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Residents slapped with fine for aggressive tree trimming

City prunes resident's bank account because of work done on oaks.

January 16, 2012|By Daniel Siegal, daniel.siegal@latimes.com

A La Cañada Flintridge resident who is facing thousands of dollars in city fines for excessively trimming oaks on his property says the punishment is unfair.

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FOR THE RECORD: This story incorrectly states that Franklin Wang will have to pay a $3,650 fine. In fact, that figure was the city staff’s recommendation, and the Planning Commission reduced the fine to $2,000.

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The Planning Commission on Tuesday held Franklin Wang responsible for hiring a pruning service not approved by the city, and for over-pruning six coastal live oak trees, a species protected by city ordinance. Wang will have to pay a $3,650 fine and deposit $1,500 so that an arborist can inspect his trees three times during the next five years. The tree-trimming project was reported anonymously to the city’s code enforcement officer.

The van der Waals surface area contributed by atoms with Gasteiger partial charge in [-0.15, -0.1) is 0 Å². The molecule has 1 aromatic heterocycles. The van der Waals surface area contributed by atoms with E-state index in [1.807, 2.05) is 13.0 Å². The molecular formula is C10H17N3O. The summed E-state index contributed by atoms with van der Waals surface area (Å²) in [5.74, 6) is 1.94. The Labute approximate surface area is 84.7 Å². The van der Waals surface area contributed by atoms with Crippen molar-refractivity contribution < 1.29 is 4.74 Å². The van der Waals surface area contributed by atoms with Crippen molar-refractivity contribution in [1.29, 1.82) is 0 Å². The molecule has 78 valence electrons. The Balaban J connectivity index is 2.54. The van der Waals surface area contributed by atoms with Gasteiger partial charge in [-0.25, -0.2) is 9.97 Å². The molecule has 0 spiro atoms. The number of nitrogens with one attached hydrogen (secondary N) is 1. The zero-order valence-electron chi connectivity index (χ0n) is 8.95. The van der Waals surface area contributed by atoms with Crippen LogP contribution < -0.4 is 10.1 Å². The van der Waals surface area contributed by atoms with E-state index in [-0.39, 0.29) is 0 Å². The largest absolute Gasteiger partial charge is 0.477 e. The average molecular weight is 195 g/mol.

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Wang, who lives on Berkshire Avenue, said he was a victim of the pruning service he hired, Royal Landscaping, which he said was misrepresented as being licensed with the city.

“[Royal Landscaping] gave me a postcard that said ‘licensed and bonded’,” Wang said. “I was not aware there were only few companies that were approved by city of La Cañada … to do tree pruning.”

Wang also says that the city is overstating the damage done to the trees on his property.

The city arborist’s report, prepared by William McKinley of McKinley and Associates, stated that the oak trees on Wang’s property had between 30% to 70% of their foliage removed, above the 25% threshold permitted by the city’s tree preservation and protection ordinance.

Wang, however, said that these numbers didn’t pass the eye test, and that he thought the city was too strict.

“If you look at trees pruned beautifully by the city, and compare to the ones I have, there’s not much difference,” he said. “We’re not here to run our lives based on what an arborist has to say.”

Commissioner Michael Cahill said that McKinley was a well-regarded arborist, and that the city had to respect his expertise.

“Look at some of these trees — there’s barely any branches left,” Cahill said. “I think they were excessively trimmed. If [McKinley] says the trees need to be monitored, then monitor them.”

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